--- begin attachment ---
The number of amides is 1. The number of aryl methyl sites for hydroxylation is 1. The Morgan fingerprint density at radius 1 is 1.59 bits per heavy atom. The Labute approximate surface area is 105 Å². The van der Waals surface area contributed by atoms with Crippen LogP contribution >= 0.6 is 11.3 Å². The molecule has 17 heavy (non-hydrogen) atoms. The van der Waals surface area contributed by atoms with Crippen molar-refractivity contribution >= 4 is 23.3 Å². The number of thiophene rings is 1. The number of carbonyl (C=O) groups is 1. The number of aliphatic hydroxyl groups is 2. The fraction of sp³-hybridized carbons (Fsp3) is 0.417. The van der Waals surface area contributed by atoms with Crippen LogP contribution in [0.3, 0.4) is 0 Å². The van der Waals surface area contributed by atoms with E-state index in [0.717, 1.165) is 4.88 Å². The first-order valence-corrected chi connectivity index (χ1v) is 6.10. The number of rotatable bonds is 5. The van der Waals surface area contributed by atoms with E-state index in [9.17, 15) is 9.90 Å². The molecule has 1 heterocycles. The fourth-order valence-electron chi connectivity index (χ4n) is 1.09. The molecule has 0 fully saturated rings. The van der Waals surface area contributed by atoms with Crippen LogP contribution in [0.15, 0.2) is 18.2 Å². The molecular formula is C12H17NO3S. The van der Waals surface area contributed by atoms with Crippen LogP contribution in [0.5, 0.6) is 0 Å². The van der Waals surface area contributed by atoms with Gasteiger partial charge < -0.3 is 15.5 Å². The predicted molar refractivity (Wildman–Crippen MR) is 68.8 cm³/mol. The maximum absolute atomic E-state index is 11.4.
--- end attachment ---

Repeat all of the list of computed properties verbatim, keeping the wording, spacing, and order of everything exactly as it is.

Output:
The number of amides is 1. The number of aryl methyl sites for hydroxylation is 1. The Morgan fingerprint density at radius 1 is 1.59 bits per heavy atom. The Labute approximate surface area is 105 Å². The van der Waals surface area contributed by atoms with Crippen LogP contribution >= 0.6 is 11.3 Å². The molecule has 17 heavy (non-hydrogen) atoms. The van der Waals surface area contributed by atoms with Crippen molar-refractivity contribution >= 4 is 23.3 Å². The number of thiophene rings is 1. The number of carbonyl (C=O) groups is 1. The number of aliphatic hydroxyl groups is 2. The fraction of sp³-hybridized carbons (Fsp3) is 0.417. The van der Waals surface area contributed by atoms with Crippen LogP contribution in [0.3, 0.4) is 0 Å². The van der Waals surface area contributed by atoms with E-state index in [0.717, 1.165) is 4.88 Å². The first-order valence-corrected chi connectivity index (χ1v) is 6.10. The number of rotatable bonds is 5. The van der Waals surface area contributed by atoms with E-state index in [9.17, 15) is 9.90 Å². The molecule has 1 heterocycles. The fourth-order valence-electron chi connectivity index (χ4n) is 1.09. The molecule has 0 fully saturated rings. The van der Waals surface area contributed by atoms with Crippen LogP contribution in [0.15, 0.2) is 18.2 Å². The molecular formula is C12H17NO3S. The van der Waals surface area contributed by atoms with Crippen LogP contribution in [0.5, 0.6) is 0 Å². The van der Waals surface area contributed by atoms with Gasteiger partial charge < -0.3 is 15.5 Å². The predicted molar refractivity (Wildman–Crippen MR) is 68.8 cm³/mol. The maximum absolute atomic E-state index is 11.4.